Colombian rider Nairo Quintana did try to make several attempts to make a mark at Stage 17 of the Tour de France 2015, but beating General Classification leader Chris Froome is something he has to try very hard to achieve, with just four more stages to go.

The 2013 TDF champion still maintains the highest level of consistency in the GC tally as he leads the second-placed Quintana by a margin of 3 minutes and 10 seconds.

Team Giant's Simon Geschke meanwhile broke free ahead of American Andrew Talansky by a 32-second margin to complete the 161km stretch of the race yesterday from Digne-les-Bains to the finishing climb of Pra Loup in the Alps.

The German claimed his first TDF stage victory by breaking free with 50km left and pulled away on the category-one climb up Col d'Allos, which was one of the toughest classified climbs of the stage.

"It's incredible to win a stage of the Tour de France. I've been dreaming about it since I started cycling. But it wasn't easy. I'm not a sprinter, I'm not a climber, I'm just an all rounder. I got selected by the team to help in the first week and take my chance in the second or third week," Geschke said.

"Nobody expected me to be the first stage winner of the team. The downhill was really challenging but it's part of cycling. I was at the limit at the top of the climb. In every curve, I paid attention and it went well."

One of the more tragic news yesterday was the withdrawal of major American contender Tejay van Garderen. A sudden illness forced him out of the contention and it was a sad end to his campaign.

Team BMC doctor Max Testa described the illness as a respiratory infection.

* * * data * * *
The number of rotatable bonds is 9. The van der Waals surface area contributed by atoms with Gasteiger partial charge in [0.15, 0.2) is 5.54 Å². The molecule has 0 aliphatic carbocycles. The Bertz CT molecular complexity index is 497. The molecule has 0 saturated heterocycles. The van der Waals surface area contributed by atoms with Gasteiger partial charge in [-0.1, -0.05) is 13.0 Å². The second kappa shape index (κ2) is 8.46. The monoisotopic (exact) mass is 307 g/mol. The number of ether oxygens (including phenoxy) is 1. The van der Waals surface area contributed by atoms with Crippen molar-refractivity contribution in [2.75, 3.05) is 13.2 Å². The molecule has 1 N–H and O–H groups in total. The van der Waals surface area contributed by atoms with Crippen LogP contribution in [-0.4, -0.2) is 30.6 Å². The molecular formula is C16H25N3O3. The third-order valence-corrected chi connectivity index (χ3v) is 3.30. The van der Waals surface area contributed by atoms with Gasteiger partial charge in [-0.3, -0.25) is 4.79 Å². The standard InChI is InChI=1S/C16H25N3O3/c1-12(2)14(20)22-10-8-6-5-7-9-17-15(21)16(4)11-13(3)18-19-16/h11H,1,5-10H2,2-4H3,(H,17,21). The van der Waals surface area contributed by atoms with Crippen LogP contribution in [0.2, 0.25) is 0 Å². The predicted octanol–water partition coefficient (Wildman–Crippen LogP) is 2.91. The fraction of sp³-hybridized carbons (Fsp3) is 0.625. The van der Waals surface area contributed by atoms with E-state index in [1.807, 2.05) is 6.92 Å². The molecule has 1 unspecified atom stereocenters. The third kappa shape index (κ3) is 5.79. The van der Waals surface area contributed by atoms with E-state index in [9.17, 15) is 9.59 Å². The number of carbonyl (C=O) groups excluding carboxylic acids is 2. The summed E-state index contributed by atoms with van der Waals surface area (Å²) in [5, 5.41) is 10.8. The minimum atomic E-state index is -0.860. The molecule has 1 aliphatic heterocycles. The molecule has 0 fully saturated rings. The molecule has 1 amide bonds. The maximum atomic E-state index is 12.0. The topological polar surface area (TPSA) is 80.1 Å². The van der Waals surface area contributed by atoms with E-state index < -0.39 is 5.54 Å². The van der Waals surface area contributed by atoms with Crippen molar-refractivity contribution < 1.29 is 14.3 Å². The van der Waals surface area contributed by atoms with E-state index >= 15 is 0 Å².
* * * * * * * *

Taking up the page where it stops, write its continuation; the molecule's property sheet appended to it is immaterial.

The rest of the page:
Van Garderen was third, just over three minutes behind leader Chris Froome, in the GC tally, and he was poised for a podium finish in Paris. 

Meanwhile, Britain's Froome lauded the efforts of his rival Quintana and stated that the Colombian is "running out of opportunites" to get past him.

"Quintana is still pushing me and testing me. He's running out of opportunities," said Froome, who shared a handshake with his rival at the finish.

"There's only three more stages left to race. They're really tough stages. [I am] Definitely getting the feeling it's an all or nothing approach at this stage in the race," he added.

The 186.5km Stage 18 of TDF 2015 is slated to be one more tough day for the riders, as the stretch of race to Saint-Jean-de-Maurienne includes seven categorised climbs - from the Col Bayard to the Col du Glandon, and Lacets de Montvernier.

"This should be a day for the breakaway to succeed. I don't think a lot will be happening in terms of the yellow jersey because everybody will be keeping an eye on each other before the final two days in the mountains," said Team Sky's Geraint Thomas to BBC Sport.


In India, the Tour de France Stage 18 can be watched live on Ten Sports (7pm IST), with the option of live streaming on

Viewers in the UK can catch it on Eurosport and ITV4, with programmes starting at 1:45pm BST.

Highlights: Eurosport2 from 6pm to 7pm and from 9pm to 10:30pm; ITV4 from 7pm to 8pm;S4C from 10pm.

Live TV: British Eurosport, ITV4, S4C

Viewers in the US can catch it on NBC from 8am ET - broadcasting four to five hours of live coverage every stage on its NBC Sports channel.

NBC Sports will also air a slightly compressed three-hour broadcast of each stage in primetime, starting at 8pm ET each night.